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Journalist Karl Fleming Chronicled Civil Rights Era


Now, we remember a famed civil rights era journalist. Karl Fleming died this past Saturday. He was 84. Fleming covered the most turbulent period of the civil rights movement for Newsweek, both in the Deep South and in Los Angeles. NPR's Karen Grigsby Bates tells us more about his life.

KAREN GRIGSBY BATES, BYLINE: Karl Fleming didn't come from the North to cover the civil rights movement. Those journalists often sneered at Southern life and its customs, convinced they were immune from the racism they were chronicling. Nor did he come from a genteel Southern family trying to push gently from within to end segregation.

Fleming could report so effectively on the rage of white segregationists because he knew many up close. He'd grown up poor in rural North Carolina. Here, he reads from his memoir, "Son of the Rough South," for FRESH AIR in 2005.


BATES: Karl Fleming grew up at the tail end of the Depression in eastern North Carolina in desperately poor circumstances. His father died when he was very young. And eventually, to make sure her children would survive, his mother placed Fleming and his sister in an orphanage in Raleigh. When he was 17, he joined the Navy and served until the end of World War II. After two years at a local college, he left school to work at a succession of small newspapers until he got an offer to be Newsweek's Atlanta bureau chief in 1961. It was the challenge of a lifetime.


BATES: Fleming covered angry segregationists' riots as they protested James Meredith's attempt to integrate the University of Mississippi in 1962 and the '63 bombing that killed four little girls as they sat in Sunday school in Birmingham's 16th Street Baptist Church. He was one of the first reporters to arrive at the place where three civil rights workers disappeared in Mississippi. After that, Newsweek moved Fleming to Los Angeles. He told NPR he was astonished when he arrived to find a city almost as segregated as the ones he'd left. Riding toward Watts in 2005, Fleming told me the LAPD in 1965 hadn't been much better than its Birmingham counterpart.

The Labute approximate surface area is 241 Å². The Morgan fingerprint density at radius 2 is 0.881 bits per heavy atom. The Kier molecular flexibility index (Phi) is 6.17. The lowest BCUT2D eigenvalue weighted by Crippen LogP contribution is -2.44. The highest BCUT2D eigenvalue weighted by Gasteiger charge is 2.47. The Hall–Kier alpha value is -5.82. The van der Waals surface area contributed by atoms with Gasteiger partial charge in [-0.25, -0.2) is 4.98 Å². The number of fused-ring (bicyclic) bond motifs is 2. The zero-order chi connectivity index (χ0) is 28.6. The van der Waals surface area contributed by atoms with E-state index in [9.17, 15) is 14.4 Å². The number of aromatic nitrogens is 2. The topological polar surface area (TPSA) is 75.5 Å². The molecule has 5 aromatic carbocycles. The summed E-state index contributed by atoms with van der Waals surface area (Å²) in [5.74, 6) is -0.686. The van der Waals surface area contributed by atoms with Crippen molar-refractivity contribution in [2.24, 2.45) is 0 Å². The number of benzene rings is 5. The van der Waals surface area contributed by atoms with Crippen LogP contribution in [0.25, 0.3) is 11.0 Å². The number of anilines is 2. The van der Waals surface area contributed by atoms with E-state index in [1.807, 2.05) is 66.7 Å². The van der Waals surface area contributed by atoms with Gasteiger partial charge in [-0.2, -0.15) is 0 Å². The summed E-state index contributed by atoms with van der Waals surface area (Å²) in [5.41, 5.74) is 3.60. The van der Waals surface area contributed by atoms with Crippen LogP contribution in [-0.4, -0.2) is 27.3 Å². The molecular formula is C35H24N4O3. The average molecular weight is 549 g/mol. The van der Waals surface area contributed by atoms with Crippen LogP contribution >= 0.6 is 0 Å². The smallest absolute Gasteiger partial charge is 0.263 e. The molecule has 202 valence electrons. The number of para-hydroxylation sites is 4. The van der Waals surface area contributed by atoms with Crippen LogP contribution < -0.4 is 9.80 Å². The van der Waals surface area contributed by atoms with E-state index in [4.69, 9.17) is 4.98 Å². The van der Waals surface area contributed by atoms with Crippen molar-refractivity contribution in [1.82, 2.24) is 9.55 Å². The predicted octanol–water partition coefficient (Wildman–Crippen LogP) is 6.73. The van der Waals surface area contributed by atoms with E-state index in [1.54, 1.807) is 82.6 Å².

BATES: Six months later, he covered the Watts Riots, and a year after that, was almost killed when he attended a Watts community meeting that was pulsing with anger over the police shooting of an unarmed man. Fleming told FRESH AIR he understood people's fury.


BATES: That ability to clearly see the other person's pain, even when he didn't agree with him, made Fleming a full and fair storyteller. He had his demons, to be sure, among them, a three-pack-a-day cigarette habit and a fondness for strong whiskey. Those things could assuage but not erase much of the horror he'd witnessed as a reporter. But demons and all, Karl Fleming was one of the last links in the chain of reporters who risked their lives to put the civil rights struggle on the nation's doorsteps and in its living rooms. Now, that chain is a little shorter. Karen Grigsby Bates, NPR News.



You're listening to ALL THINGS CONSIDERED from NPR News. Transcript provided by NPR, Copyright NPR.

Karen Grigsby Bates is the Senior Correspondent for Code Switch, a podcast that reports on race and ethnicity. A veteran NPR reporter, Bates covered race for the network for several years before becoming a founding member of the Code Switch team. She is especially interested in stories about the hidden history of race in America—and in the intersection of race and culture. She oversees much of Code Switch's coverage of books by and about people of color, as well as issues of race in the publishing industry. Bates is the co-author of a best-selling etiquette book (Basic Black: Home Training for Modern Times) and two mystery novels; she is also a contributor to several anthologies of essays. She lives in Los Angeles and reports from NPR West.